Shortly thereafter, Farrell headed to the Boston Globe, where he eventually became deputy chief of the paper's Washington bureau; he also won plaudits for writing 2001's Tip O'Neill and the Democratic Century, a biography of Tip O'Neill, longtime Speaker of the House. Nonetheless, these credentials didn't win him the Washington bureau chief job recently vacated by David Shribman, who is now executive editor of the Pittsburgh Post-Gazette. Farrell applied, but the gig went to Peter Canellos, who suffered a tragedy last week when his longtime companion, Globe reporter Elizabeth Neuffer, died in a car accident while covering events in Iraq.

When it became clear that Farrell wouldn't be promoted to bureau chief at the Globe, he began looking around, and discovered that the Denver Post was searching for someone to replace Washington-based Bill McAllister, who had retired. Since Farrell knew Moore from their days at the Globe, he called the Post's editor and inquired about the opening. Things moved quickly from there. "I had several deal-breakers in the back of my mind," Farrell concedes, "so the only talking Greg had to do was to say 'Yes,' 'Yes' and 'Yes,' which he did -- and then I didn't have a reason not to do it."

Farrell's history at the Post might have presented one last obstacle. After all, Times Mirror had poured money into the paper in an attempt to put it on the national journalism map, but when revenues didn't increase with sufficient speed, the firm backed off, eventually selling to Singleton. The same thing could happen again a few years from now, but "as I told Greg, I'm a sucker for a dream," Farrell says. Moore's allowing Farrell, who started on May 12, to expand the Post's Washington bureau to four staffers, with incremental increases likely in the coming years. To Farrell, the opportunity to build a bureau from the ground up was irresistible: "It's not often in this business that you get such a fresh opportunity to begin anew, and when it happens, you get the feeling that the grownups have left you alone in the bakery."

Like Farrell, Rodriguez comes to the Post from the Globe, where she did a consistently fine job of reporting about urban affairs and immigration in addition to covering breaking news like the Rhode Island nightclub fire in February that killed a hundred fans of the hard-rock band Great White. Prior to joining the Globe, she served as an occasional columnist at the Syracuse Post-Standard, and she's eager to take on the challenge again. She plans to write for what she refers to as "'my community,' which isn't just the Latino community. It's the little man or little woman who's pushed around, and people who don't have a voice in government or a say in the grand scheme -- the elderly, children."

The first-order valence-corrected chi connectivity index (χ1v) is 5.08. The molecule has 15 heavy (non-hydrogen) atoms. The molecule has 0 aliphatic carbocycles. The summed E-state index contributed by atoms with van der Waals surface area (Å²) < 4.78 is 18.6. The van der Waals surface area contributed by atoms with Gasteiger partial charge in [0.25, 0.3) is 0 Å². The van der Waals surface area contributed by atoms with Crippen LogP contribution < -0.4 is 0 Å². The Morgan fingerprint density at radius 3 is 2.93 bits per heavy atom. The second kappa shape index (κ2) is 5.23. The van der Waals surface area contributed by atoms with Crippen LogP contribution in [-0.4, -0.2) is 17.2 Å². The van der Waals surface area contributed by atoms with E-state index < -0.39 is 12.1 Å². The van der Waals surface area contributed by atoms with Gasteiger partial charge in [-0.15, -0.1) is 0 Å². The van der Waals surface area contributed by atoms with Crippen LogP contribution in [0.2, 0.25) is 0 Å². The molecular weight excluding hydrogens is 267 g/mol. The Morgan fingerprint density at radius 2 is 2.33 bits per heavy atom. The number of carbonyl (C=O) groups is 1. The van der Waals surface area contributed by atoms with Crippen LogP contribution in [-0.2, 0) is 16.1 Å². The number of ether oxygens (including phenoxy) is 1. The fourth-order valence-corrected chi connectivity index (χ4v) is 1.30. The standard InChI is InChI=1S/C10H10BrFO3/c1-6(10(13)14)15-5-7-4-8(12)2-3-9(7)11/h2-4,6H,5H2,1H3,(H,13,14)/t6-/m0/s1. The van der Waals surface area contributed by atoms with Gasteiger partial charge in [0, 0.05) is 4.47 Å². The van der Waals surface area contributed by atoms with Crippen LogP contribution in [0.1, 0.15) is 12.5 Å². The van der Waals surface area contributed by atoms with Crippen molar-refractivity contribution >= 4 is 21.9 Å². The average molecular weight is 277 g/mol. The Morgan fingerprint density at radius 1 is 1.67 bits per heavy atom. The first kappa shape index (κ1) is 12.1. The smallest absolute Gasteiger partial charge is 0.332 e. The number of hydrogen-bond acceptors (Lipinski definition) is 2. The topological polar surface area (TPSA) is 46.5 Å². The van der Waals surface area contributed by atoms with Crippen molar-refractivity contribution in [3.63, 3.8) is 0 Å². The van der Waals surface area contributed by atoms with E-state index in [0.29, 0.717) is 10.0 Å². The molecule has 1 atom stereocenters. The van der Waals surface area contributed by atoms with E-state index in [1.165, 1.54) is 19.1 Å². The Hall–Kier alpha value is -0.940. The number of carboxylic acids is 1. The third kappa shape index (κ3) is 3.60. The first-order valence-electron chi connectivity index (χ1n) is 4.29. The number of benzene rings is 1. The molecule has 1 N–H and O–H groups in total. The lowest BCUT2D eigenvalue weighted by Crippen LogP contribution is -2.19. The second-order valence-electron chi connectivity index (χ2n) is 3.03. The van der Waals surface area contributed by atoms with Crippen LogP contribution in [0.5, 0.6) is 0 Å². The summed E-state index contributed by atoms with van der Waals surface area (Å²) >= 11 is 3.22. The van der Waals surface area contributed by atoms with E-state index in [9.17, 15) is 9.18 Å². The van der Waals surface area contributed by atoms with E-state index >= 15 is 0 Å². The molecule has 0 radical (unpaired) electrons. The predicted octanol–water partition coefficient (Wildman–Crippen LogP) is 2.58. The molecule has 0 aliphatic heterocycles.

In many ways, Rodriguez's task is tougher than those facing Kennedy and Farrell, because she's following Tina Griego, who left the Post last year for the Rocky. Griego is beloved among area Hispanics; all of the Latino leaders and activists interviewed for "Diverse Opinions," last week's column about a program sponsored by the National Association of Hispanic Journalists, made a point of lauding her. For that reason, Rodriguez will be under immediate pressure not only to measure up, but to focus entirely on Hispanic stories -- something she's reluctant to do. "The only person who could pigeonhole me is myself," she says, "and I don't intend to do that." Furthermore, Rodriguez had only visited Denver briefly before signing on with the Post, where she'll set up housekeeping on May 27. She's confident that her lack of time in Colorado won't be a disadvantage. "I think it's going to be great for Denver to have a new voice in the paper -- someone coming in with a fresh perspective."

Moore agrees. He calls Rodriguez "a terrific journalist who'll be a very powerful and interesting addition to the paper," and he's equally positive about Farrell ("a very experienced hand in Washington who understands this paper, its interests and the region") and Kennedy ("a real talent with a great background, and we're lucky as hell to get her").

All of Moore's opinions are entirely defensible. Now what's left is for this triumvirate to transform the promise to prose that gives readers their money's worth. Day in and day out.

Critique speak: "Post Has Questionable Obit Priorities," the May 3 offering from bi-weekly Rocky Mountain News media columnists Diane Eicher and Joe Bullard, found fault with a pair of long-form obituaries that appeared in the Denver Post -- a February effort about the death of the Breckenridge "town drunk" and an April wrap-up concerning an intoxicated man killed by police. "We would argue there are simply some people who don't warrant their fifteen minutes of fame -- or their fifteen inches of space," Eicher and Bullard stated.

What didn't turn up in the column was any mention of Claire Martin, the reporter who penned the obits in question. The closest Eicher and Bullard came was printing a Martin quote, sans name, that originally appeared in an obituary-related piece written by yours truly ("Dead Lines," April 18, 2002). Martin was miffed enough to send a letter of complaint to the Rocky expressing disappointment that the columnists "neglected to call and ask why I chose to write about the specific articles they singled out as an example of wasted newspaper space. Certainly they -- my former co-workers -- were well aware that I wrote all of the obituaries they mentioned."